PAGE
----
The City Deal would address these constraints and bring more funding and powers to Greater Cambridge, devolved from central Government. It is anticipated that the bulk of the funding from the deal will be invested in transport infrastructure. This is vital to unlock the growth potential of the local economy by improving connectivity, linking more effectively the main centres where people live and work and supporting the delivery of new and more affordable housing, all of which will increase the pool of labour available to businesses in the area and improve the efficiency and reliability of business operations.

The City Deal team is developing a package of principally transport schemes, focussing on public transport, cycling, pedestrian and road improvements that will deliver these objectives. This includes:

  • Facilitating major new developments - this will focus on infrastructure that is required to bring forward the planned new areas of housing in the draft Local Plans such as at Cambourne/Bourne and Waterbeach, and supporting the continuing development of Northstowe;
  • Connecting key labour markets - this package will improve links between substantial areas of existing population and Cambridge to increase the pool of available labour, especially along the A10 (south) and A1307 corridors to improve links to towns such as Royston and Haverhill;
  • Enhancing transport capacity in and around Cambridge - this package will focus on the movement, particularly on key radial routes within Cambridge to ensure there is good connectivity within the city; and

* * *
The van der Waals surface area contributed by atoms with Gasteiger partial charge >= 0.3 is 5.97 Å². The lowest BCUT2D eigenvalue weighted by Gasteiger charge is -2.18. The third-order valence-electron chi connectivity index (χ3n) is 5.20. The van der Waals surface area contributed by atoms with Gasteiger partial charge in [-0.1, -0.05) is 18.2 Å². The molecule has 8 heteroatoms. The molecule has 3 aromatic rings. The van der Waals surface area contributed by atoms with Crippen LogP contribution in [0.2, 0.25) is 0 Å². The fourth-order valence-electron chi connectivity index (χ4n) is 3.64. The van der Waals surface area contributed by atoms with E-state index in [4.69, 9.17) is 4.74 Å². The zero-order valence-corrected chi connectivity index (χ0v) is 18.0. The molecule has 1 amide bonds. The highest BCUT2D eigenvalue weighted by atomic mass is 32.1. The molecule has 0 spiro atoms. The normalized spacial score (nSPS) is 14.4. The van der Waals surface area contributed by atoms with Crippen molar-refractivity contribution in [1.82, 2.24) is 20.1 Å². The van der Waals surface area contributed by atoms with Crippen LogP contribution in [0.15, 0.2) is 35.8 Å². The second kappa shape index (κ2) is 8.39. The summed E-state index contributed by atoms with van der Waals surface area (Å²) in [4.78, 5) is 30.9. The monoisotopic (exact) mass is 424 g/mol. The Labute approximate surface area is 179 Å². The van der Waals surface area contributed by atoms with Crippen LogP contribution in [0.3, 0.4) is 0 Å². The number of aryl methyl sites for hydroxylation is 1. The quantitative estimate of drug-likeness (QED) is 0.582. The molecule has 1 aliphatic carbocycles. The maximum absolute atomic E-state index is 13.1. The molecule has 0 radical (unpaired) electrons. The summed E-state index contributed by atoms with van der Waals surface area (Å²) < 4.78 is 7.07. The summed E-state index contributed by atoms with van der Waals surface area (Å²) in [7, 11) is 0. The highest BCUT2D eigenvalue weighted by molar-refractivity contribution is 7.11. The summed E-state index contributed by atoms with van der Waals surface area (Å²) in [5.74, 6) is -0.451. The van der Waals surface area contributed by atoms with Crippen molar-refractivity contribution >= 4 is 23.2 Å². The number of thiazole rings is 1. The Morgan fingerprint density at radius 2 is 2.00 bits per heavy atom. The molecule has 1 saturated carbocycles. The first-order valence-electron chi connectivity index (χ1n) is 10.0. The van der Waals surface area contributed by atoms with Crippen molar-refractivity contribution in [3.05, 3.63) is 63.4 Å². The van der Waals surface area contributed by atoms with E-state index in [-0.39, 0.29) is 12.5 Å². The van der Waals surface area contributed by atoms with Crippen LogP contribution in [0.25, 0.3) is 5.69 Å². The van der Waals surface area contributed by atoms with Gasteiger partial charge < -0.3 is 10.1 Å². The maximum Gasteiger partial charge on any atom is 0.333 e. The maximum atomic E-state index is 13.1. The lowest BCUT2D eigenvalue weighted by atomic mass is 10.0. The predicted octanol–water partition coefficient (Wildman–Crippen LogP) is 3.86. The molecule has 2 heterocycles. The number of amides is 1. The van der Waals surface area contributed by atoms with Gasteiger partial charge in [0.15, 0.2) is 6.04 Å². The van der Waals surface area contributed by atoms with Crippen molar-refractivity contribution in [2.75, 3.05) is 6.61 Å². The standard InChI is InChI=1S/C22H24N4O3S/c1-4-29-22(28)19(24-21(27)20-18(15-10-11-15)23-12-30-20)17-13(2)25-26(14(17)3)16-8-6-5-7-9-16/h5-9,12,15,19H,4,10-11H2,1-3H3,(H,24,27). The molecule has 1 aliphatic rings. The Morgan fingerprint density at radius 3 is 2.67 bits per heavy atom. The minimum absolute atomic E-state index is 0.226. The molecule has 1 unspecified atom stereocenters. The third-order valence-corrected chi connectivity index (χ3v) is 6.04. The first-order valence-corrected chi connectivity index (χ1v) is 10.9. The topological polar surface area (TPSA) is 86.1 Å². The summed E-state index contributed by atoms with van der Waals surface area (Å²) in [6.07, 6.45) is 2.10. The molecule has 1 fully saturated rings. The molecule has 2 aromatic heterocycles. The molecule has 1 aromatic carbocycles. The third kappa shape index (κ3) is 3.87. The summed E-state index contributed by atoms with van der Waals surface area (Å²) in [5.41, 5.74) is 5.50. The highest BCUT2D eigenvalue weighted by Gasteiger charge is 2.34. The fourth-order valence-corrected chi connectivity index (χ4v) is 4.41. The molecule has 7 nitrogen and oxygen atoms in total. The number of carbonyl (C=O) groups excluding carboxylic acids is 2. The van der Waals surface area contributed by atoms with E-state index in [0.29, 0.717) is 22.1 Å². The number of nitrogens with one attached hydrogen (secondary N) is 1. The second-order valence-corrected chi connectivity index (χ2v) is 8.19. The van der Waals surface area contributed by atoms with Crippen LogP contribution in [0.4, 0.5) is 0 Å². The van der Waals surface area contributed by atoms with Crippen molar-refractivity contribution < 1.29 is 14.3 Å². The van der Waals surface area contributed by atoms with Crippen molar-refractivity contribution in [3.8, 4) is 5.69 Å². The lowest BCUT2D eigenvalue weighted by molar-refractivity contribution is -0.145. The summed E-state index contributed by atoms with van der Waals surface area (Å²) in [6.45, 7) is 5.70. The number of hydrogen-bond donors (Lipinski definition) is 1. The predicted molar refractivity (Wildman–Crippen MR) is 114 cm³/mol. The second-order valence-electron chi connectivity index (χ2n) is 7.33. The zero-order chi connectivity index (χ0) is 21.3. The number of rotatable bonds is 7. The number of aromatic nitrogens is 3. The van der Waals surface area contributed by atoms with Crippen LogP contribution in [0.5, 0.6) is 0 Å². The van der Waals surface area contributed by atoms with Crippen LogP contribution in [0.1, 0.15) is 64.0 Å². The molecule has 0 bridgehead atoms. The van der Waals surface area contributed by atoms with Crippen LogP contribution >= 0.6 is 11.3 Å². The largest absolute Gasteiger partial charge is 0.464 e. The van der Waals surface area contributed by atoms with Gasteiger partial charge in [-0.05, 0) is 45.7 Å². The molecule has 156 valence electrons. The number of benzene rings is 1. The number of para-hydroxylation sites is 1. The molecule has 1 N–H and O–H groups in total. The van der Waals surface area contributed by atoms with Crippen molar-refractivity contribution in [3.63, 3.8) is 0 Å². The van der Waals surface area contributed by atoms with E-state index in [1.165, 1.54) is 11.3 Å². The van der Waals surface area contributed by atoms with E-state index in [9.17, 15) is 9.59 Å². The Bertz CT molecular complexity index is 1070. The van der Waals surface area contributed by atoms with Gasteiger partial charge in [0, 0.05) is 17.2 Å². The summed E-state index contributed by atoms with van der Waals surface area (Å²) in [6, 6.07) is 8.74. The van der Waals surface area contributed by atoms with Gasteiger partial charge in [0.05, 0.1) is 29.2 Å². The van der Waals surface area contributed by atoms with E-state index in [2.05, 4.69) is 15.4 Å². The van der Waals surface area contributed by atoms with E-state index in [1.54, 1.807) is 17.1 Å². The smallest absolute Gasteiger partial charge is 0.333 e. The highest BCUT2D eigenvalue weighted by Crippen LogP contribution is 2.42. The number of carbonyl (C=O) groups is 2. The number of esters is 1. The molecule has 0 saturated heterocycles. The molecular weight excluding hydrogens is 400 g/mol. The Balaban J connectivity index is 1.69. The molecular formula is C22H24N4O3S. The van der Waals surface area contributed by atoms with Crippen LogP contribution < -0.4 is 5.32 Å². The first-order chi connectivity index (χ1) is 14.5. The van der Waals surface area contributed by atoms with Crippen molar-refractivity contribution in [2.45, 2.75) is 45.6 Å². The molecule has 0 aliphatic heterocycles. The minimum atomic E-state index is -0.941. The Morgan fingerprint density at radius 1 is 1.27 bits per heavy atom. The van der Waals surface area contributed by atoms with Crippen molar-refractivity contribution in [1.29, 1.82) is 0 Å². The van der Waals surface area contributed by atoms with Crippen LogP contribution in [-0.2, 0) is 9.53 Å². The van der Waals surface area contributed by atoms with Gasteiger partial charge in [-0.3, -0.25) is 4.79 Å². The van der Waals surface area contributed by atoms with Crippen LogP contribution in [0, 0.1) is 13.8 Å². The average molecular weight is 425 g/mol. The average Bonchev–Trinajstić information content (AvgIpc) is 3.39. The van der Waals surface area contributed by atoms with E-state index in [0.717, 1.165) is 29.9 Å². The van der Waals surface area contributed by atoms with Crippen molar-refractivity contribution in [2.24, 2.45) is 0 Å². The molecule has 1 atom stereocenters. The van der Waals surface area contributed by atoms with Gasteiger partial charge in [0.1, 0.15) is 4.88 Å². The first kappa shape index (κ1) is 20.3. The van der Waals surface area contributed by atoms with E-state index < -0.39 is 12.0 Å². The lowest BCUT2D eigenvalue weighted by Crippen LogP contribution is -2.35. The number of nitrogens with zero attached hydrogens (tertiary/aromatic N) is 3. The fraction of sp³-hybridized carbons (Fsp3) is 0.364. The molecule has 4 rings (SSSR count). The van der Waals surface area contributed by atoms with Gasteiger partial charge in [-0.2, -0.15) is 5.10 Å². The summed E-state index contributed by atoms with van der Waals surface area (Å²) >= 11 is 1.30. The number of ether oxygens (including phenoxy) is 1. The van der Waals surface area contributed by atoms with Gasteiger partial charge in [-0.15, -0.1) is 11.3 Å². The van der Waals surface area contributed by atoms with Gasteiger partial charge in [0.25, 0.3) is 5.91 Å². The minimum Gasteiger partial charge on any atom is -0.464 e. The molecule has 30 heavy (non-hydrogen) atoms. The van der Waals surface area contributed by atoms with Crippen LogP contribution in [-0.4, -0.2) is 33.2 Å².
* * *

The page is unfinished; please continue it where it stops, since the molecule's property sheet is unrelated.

• Enhancing orbital capacity - this package will aim to improve connectivity around the city to ensure efficient movement between key areas of population and key areas of employment without having to traverse the city centre. This will also improve links around the City and in particular between the Busway, the new Science Park station, Addenbrookes, the University development in West Cambridge and the redevelopment of the NIAB land in north west Cambridge 

Cambridge City Council Leader, Tim Bick, said: “The city-region needs to grow if it is to meet its unrivalled potential and help the wider UK economic recovery, but it needs to do so in a way that protects the quality of life for existing and new residents and business which is part of what allows our world-class firms and universities to attract the best talent in the world to come and live and work here.

Cambridgeshire County Council Leader Martin Curtis, said: “To ensure economic prosperity we require a means of delivering enhanced transport infrastructure to meet the needs of a rapidly growing population, including better public transport, cycling and walking and road improvements. This will allow people to move quickly and reliably from where they live to where they work, and for the major employment hubs to be connected to each other far more effectively than they are now.”

South Cambridgeshire District Council Leader Ray Manning, said: “We stand ready to come together, to pool powers and funding to help support growth, but we need Government to play its part.”

Pending the outcome of the negotiations with Government, any emerging deal will be brought back to each authority’s Full Councils to be debated and a decision taken before an implementation plan is agreed with Government.